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LADOC Committee Meeting January 28, 2020




Board of Directors Regular Meeting January 16, 2020, at 5:30 pm



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Greywater System Credit Information



Take advantage of recent California Plumbing Code changes that now make it legal to capture and reuse greywater from showers/bathtubs, bathroom sinks, and clothes washing machines to irrigate your outdoor landscape.

Receive a Credit of $150 per connection, when you install a greywater system to irrigate your landscape. The new regulations (and the credit) apply to single family unit residential buildings only.

Greywater systems must meet all applicable state and local requirements to prevent potential health threats and environmental contamination. Please refer to the information below (see Greywater System Regulatory Requirements) regarding state and local greywater system requirements.


Greywater includes wastewater from showers/baths, bathroom sinks, and clothes washing machines only. Greywater may contain fats, oils, grease, hair, lint, soaps, and household cleaners. However, it can be safely used to irrigate most landscapes (except root crops or edible crops that touch the soil) as long as regulatory requirements and guidelines are followed.

Note:  Greywater does not include wastewater from kitchen sinks, dishwashers, or toilets, or from clothes washing machines when used to wash diapers or other infectious garments. Wastewater from these sources is referred to as “blackwater” and cannot be used due to the risk of contamination by bacteria, viruses and other pathogens.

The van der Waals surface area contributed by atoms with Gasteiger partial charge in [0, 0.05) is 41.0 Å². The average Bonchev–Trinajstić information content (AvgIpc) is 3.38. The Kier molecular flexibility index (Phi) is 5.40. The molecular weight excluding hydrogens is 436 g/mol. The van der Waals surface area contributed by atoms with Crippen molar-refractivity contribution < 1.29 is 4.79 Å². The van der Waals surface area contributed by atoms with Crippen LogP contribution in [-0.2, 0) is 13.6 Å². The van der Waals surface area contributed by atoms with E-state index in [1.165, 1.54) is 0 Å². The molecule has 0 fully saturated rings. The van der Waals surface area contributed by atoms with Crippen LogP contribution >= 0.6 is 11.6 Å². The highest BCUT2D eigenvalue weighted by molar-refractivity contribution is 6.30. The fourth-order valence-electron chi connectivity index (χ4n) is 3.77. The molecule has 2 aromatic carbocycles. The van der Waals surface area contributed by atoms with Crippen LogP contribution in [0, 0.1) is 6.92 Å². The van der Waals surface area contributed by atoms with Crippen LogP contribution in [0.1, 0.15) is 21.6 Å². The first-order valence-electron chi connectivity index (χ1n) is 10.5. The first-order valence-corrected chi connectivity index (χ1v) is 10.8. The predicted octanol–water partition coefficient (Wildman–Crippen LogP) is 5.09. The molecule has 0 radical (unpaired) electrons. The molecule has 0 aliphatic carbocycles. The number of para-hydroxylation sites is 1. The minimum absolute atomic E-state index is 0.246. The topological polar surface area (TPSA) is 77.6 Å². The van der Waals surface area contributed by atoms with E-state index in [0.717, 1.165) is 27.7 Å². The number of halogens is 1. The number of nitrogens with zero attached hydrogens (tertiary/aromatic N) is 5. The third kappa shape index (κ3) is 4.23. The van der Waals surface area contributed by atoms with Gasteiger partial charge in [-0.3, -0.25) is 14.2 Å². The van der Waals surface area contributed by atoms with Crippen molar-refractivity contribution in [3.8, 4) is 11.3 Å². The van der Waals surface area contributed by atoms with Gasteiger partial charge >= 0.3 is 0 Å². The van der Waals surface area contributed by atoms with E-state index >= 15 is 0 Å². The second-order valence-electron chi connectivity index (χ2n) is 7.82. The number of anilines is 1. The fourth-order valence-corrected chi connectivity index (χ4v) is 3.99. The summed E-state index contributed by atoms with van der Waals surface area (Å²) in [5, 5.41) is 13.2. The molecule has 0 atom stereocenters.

You can save water and money during the irrigation season when you use greywater to irrigate instead of or in addition to potable (i.e. drinking) water. A benefit of using greywater is that it is generated year-round and is thus readily available when needed during the irrigation season. Although the amount of water you can save is dependent upon the specific size and design of your landscape, landscape water typically accounts for about 25% of total residential water use during the dry season.

A typical Laundry to Landscape greywater system costs between $300 - $1,200 for parts and installation labor. Laundry to Landscape systems can be installed by a handy homeowner as long as the regulatory design requirements are met, but hiring a professional is generally recommended. Greywater systems that connect existing wastewater plumbing lines from showers/bath tubs and/or bathroom sinks to an outdoor landscape require a permit from the County and must be installed by a licensed plumber.


Credits (Click here for a greywater System Credit Application)

$150 for each qualified legal greywater connection. Maximum credit amount not to exceed $750.00 per account.   

The three types of connections that qualify for the credit include:

  • Clothes washing machine to landscape or “Laundry to Landscape” (No permit required)
  • Bathtub and/or shower to landscape (Permit Required)
  • Bathroom sink to landscape (Permit Required)

If you have any questions regarding greywater system credits, or need additional information, please contact the San Lorenzo Valley Water District at (831) 338-2153.


Complete credit eligibility requirements are listed on the greywater system credit application.  However, we still want you to be aware of the following:

  • Credit applies to parts and materials only. Sales tax and installation labor are not included.
  • Greywater systems must be installed and credit applications must be postmarked within 60 days of the purchase date of parts and materials.
  • A representative of SLVWD must be permitted to inspect the property to verify installation and proper construction prior to credit approval.
  • The applicant/customer is responsible for identifying and complying with all applicable state and local laws regarding system permitting, design, and operation (see information below for more details).